Fake mobile phone towers found “actively listening” to calls in the UK | The Independent

More than 20 “intrusive” fake mobile phone towers that overhear public conversations have been found active in the UK, the first time the technology has been detected in the country.

The IMSI catchers, also known as Stingrays, were found operating in London, but Metropolitan Police declined to say who is monitoring them or what is being done with the information they are collecting.

IMSI stands for International Mobile Subscriber Identity – a unique number that identifies users on their telephone network.

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The controversial surveillance technology, used by police forces around the world, is supposed to capture the communication of criminals by capturing information en route to the network.

It tricks cell phones into thinking that the Dazi radios are telephone poles, so that telephones connect to the tower and all the data flowing through them is collected – but the masts are unable to distinguish between criminals and everyone else.

A Sky News survey located the masts using technology made by GSMK Cryptophone, a German security firm, and found more than 20 of the rogue towers in three weeks.

Encountered Commissioner Sir Bernard Hogan-Howe would not confirm or deny that his force was using the technology, telling the channel that “the only people who benefit are the other side, and I see no reason in giving away such a thing”.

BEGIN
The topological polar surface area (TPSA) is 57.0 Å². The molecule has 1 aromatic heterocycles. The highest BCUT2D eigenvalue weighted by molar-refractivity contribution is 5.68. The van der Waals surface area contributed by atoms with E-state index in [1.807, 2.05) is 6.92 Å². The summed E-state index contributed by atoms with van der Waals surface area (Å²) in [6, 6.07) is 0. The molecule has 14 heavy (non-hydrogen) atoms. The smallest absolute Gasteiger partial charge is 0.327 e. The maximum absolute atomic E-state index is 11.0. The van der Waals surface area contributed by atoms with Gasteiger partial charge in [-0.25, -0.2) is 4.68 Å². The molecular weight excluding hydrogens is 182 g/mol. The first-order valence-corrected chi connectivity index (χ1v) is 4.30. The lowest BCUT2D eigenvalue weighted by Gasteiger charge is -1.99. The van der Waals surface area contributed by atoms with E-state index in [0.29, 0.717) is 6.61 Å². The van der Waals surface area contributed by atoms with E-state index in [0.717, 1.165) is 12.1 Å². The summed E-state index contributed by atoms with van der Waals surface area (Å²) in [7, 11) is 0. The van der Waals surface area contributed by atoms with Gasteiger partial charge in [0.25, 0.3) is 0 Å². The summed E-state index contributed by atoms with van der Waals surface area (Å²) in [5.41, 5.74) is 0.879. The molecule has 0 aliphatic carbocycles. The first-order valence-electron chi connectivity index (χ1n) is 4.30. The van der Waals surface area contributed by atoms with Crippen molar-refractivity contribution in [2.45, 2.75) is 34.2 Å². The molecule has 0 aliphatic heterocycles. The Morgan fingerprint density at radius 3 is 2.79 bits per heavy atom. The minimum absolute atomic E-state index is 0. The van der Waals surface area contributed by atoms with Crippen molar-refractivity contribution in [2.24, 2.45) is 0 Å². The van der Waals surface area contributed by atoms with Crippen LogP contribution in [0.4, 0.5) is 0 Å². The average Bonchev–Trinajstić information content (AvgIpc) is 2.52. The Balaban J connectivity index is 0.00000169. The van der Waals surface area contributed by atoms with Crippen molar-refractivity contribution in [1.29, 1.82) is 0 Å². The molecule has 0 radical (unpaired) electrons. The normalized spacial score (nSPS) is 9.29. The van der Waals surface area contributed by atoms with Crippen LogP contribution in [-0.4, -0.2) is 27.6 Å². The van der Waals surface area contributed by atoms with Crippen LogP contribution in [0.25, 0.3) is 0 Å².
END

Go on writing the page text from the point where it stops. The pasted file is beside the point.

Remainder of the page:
He said: “If people think we have the means to do so much intrusion on what they care about, I would reassure them that it is impossible.”

Dazibats are often used in the United States by police to monitor suspects, although their use is inevitably subject to heated debate because they can overhear anyone’s calls, even without a warrant. The U.S. Civil Liberties Union called the towers “incredibly impenetrable.”

Scotland Yard reportedly bought some of the IMSI towers in 2009 and began using them last November, according to reports, although this is the first time evidence has been found to work. Keith Bristow, director general of the National Crime Agency, said: , what we have to do is intrusive, it’s uncomfortable, and the important thing is that we show that openly and recognize that it’s a difficult choice to make. “

Eric King, deputy director of Privacy International, said it was time for police forces to stop pretending that the IMSI towers did not exist so that the public could understand the legal framework behind them. He said: “This spy has appeared in everything from The Wire to Zero Dark Thirty. Companies are selling them on the gray market to anyone who can afford it. The only thing we don’t know is what the police are doing to protect people. against their use by criminals, and when they use them, what legal frameworks ensure that they are used correctly?

“In an urban space, thousands of people’s cell phones would be swept away on that train network. What they do with that data, we don’t know. We know the police have been using them for years, but this is the first time it has been shown that they are deployed in the UK. “

Tim Johnston, a lawyer who specializes in surveillance law, told Sky News: “Because it’s neither confirmed nor denied, we just don’t know on what basis. [IMSI catchers] are being used – if they are being used. We don’t know how they are controlled. We don’t know the legal basis on which we depend, so we don’t know who – if anyone – controls that use. “

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